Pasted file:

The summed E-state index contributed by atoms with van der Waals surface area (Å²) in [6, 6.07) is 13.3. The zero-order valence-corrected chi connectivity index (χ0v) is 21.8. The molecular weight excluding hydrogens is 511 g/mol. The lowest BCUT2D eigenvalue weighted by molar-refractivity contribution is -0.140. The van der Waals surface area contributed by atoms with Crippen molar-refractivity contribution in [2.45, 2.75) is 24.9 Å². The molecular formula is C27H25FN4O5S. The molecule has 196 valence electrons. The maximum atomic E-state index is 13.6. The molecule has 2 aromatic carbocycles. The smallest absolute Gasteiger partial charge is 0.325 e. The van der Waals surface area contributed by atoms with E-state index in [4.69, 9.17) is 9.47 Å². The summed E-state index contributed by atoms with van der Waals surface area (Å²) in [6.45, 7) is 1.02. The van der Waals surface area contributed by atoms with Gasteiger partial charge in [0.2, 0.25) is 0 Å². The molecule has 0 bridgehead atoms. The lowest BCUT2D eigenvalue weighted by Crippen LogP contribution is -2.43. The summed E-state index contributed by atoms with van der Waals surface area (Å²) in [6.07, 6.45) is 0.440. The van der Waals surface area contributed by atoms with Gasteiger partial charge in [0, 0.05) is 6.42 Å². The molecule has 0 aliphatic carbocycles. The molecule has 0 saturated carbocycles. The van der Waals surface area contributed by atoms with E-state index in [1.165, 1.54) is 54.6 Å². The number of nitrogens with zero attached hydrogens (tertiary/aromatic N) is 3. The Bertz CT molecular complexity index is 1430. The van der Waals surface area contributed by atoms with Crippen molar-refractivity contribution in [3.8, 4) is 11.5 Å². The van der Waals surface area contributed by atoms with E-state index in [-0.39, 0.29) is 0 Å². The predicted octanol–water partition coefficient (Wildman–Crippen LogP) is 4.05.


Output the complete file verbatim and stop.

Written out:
The summed E-state index contributed by atoms with van der Waals surface area (Å²) in [6, 6.07) is 13.3. The zero-order valence-corrected chi connectivity index (χ0v) is 21.8. The molecular weight excluding hydrogens is 511 g/mol. The lowest BCUT2D eigenvalue weighted by molar-refractivity contribution is -0.140. The van der Waals surface area contributed by atoms with Crippen molar-refractivity contribution in [2.45, 2.75) is 24.9 Å². The molecular formula is C27H25FN4O5S. The molecule has 196 valence electrons. The maximum atomic E-state index is 13.6. The molecule has 2 aromatic carbocycles. The smallest absolute Gasteiger partial charge is 0.325 e. The van der Waals surface area contributed by atoms with E-state index in [4.69, 9.17) is 9.47 Å². The summed E-state index contributed by atoms with van der Waals surface area (Å²) in [6.45, 7) is 1.02. The van der Waals surface area contributed by atoms with Gasteiger partial charge in [0.2, 0.25) is 0 Å². The molecule has 0 bridgehead atoms. The lowest BCUT2D eigenvalue weighted by Crippen LogP contribution is -2.43. The summed E-state index contributed by atoms with van der Waals surface area (Å²) in [6.07, 6.45) is 0.440. The van der Waals surface area contributed by atoms with Gasteiger partial charge in [0, 0.05) is 6.42 Å². The molecule has 0 aliphatic carbocycles. The molecule has 0 saturated carbocycles. The van der Waals surface area contributed by atoms with E-state index in [1.165, 1.54) is 54.6 Å². The number of nitrogens with zero attached hydrogens (tertiary/aromatic N) is 3. The Bertz CT molecular complexity index is 1430. The van der Waals surface area contributed by atoms with Crippen molar-refractivity contribution in [3.8, 4) is 11.5 Å². The van der Waals surface area contributed by atoms with E-state index in [-0.39, 0.29) is 0 Å². The predicted octanol–water partition coefficient (Wildman–Crippen LogP) is 4.05.